It’s easy to talk endlessly about our favorite new superfoods and the latest trendy skin products on the market, but sometimes we tend to tiptoe around a topic that should be discussed more frequently: our finances. Ellevest is a company started by real women to help other real women set financial goals, make smart investment decisions, and help navigate the new financial era we’re in today. Ellevest is changing the game for women everywhere, and we were lucky enough to get the chance to ask them some questions of our own. Here’s what we learned in our Q&A:
We love that ELLEVEST is all about redefining investing for women. Could you explain the company’s overall mission?
Ellevest’s mission is to close the gender investing gap. Women don’t invest as much as men do, and this can cost us hundreds of thousands, or even millions, of dollars over our lives. And this is despite the fact that we live longer than them and have salaries that peak earlier, so investing is arguably more important for us. We believe it’s because the industry has been built around what men look for. At Ellevest, we provide a digital investing platform that we believe is both smart and beautiful, and, importantly, that is the only one designed to take into account our longer lives and different salary curves.
Sometimes the hardest part about managing your finances is not knowing where to start. What are a couple basic tips you would give to young women who are just starting to think about their financial responsibilities?
Gaining control of your financial picture for the first time can be daunting. My advice? Set a goal and just do it. Firstly, pay off any and all credit card debt you have outstanding. Next pay off any other high-interest rate debt. And then start working towards goals that matter, such as investing for a down payment on a house or to start a business. (No concrete goal? Invest anyway.) At Ellevest, we are big fans of investing in low-cost diversified investment portfolios, and investing a bit out of every paycheck. That way it becomes a habit: a smart habit.
What’s the best way to establish the right budget for yourself and stick to it?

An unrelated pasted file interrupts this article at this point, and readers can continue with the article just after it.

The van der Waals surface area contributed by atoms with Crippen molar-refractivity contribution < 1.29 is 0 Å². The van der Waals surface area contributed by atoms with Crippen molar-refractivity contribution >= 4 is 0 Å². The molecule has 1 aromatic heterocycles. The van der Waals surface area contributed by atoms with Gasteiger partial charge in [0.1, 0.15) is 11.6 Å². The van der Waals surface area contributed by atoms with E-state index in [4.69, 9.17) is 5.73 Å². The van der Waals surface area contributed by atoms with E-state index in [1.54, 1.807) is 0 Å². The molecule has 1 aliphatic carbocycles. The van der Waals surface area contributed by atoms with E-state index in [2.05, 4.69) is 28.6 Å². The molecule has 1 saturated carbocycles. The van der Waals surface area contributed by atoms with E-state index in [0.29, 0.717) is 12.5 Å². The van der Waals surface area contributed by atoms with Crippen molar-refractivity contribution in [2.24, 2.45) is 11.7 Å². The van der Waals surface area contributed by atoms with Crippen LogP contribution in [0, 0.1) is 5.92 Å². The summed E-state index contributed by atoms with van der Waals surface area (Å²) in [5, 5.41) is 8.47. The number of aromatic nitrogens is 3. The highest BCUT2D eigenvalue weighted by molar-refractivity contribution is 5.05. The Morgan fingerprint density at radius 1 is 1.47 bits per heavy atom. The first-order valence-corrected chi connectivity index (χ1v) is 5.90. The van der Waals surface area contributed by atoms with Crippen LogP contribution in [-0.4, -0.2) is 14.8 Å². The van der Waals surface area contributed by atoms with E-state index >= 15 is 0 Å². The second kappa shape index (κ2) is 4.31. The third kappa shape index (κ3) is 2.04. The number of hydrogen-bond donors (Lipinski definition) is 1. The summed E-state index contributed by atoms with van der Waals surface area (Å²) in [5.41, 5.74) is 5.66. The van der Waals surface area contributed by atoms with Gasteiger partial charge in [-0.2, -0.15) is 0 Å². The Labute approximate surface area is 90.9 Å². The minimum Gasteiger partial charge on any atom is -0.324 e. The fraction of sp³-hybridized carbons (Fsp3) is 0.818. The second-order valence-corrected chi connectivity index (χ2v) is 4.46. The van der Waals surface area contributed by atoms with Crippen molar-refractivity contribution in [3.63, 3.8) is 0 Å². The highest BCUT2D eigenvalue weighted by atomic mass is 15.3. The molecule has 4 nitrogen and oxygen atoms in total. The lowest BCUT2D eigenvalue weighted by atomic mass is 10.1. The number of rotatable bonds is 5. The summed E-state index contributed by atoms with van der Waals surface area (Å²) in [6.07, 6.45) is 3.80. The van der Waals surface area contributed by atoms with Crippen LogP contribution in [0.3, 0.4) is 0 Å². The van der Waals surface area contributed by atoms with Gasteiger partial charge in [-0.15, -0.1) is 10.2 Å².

Rule number 1: you absolutely must spend less money than you make each month. No exceptions, or you’ll tread water in your financial life or even worse, rack up credit card debt. To get a handle on your budget, start by tracking your finances for 2-3 months. Figure out where you’re spending your hard-earned dollars, and how much you’re spending in each category. And yes, I mean everything from rent and utilities to your dinners out. Once you know where the money’s going, identify the areas that made you raise an eyebrow, and find ways to cut back. Tools like mint.com are a great way to track your spending and keep yourself honest.
With so much information out there, it’s easy to make the wrong decision when it comes to making an investment. What’s the best way to know when a young woman should invest her money?
Ask yourself a simple question: Do I have credit card debt? If the answer is yes, then it’s not time to start investing. The amount you’re paying in interest on your credit card debt can far outweigh the benefits of investing. So tackle that first. If you don’t have credit card debt, or any other debt at 5% – 7% or above, then it’s time to start investing. You may want to start with your 401(k) at work. If your employer has a 401(k) “match,” you’ll want to take advantage of it, because that’s free money. Actual free money. Beyond that, only have a small amount to invest? Don’t let that stop you from getting started! Put what you can aside, and get in the habit of contributing regularly.
How do you suggest one deals with the battle between when to splurge and when to save?
Follow the old adage of paying yourself first. If you can set up recurring deposits to your investment account that coincide with your paycheck, you’ll never see it as excess cash to spend. Out of sight, out of mind. And is it OK to splurge every once in awhile? Um, yes, you work your you-know-what off, and as long as you’re paying yourself first and saving regularly, definitely indulge every now and then. (For me, it’s buying from online consignment sites. Pure heaven.)
What’s one overarching piece of advice you’d give to young women when it comes to protecting their finances?
Get to know who you’re investing with, and what their responsibility is to you as a client. I highly recommend finding an investment advisor who acts as a fiduciary. Fiducia-what? Believe it or not, not all financial professionals are required to act in your best interest. (I know, I can hardly believe it either.) A fiduciary is required by law to put your interests first, above anyone else’s. So ask the question of anyone you’re currently invested with or thinking about investing with. And if you’re wondering whether Ellevest is a fiduciary, the answer is abso-friggin-lutely. We wouldn’t have it any other way.
What’s one thing you wish more young women knew about their finances?
I really wish more young women understood the importance of understanding and managing their own finances. When I was in my 20’s, my then-husband controlled our finances. When we filed for divorce, I was completely in the dark — even though I’d worked at a bank and had an advanced business degree. Let me tell you, I didn’t make that mistake twice. Whether you find yourself in a similar situation or endless relationship bliss, having a handle on your finances is essential. The earlier you start, the better — both for you as an individual, and also for your family in the long term.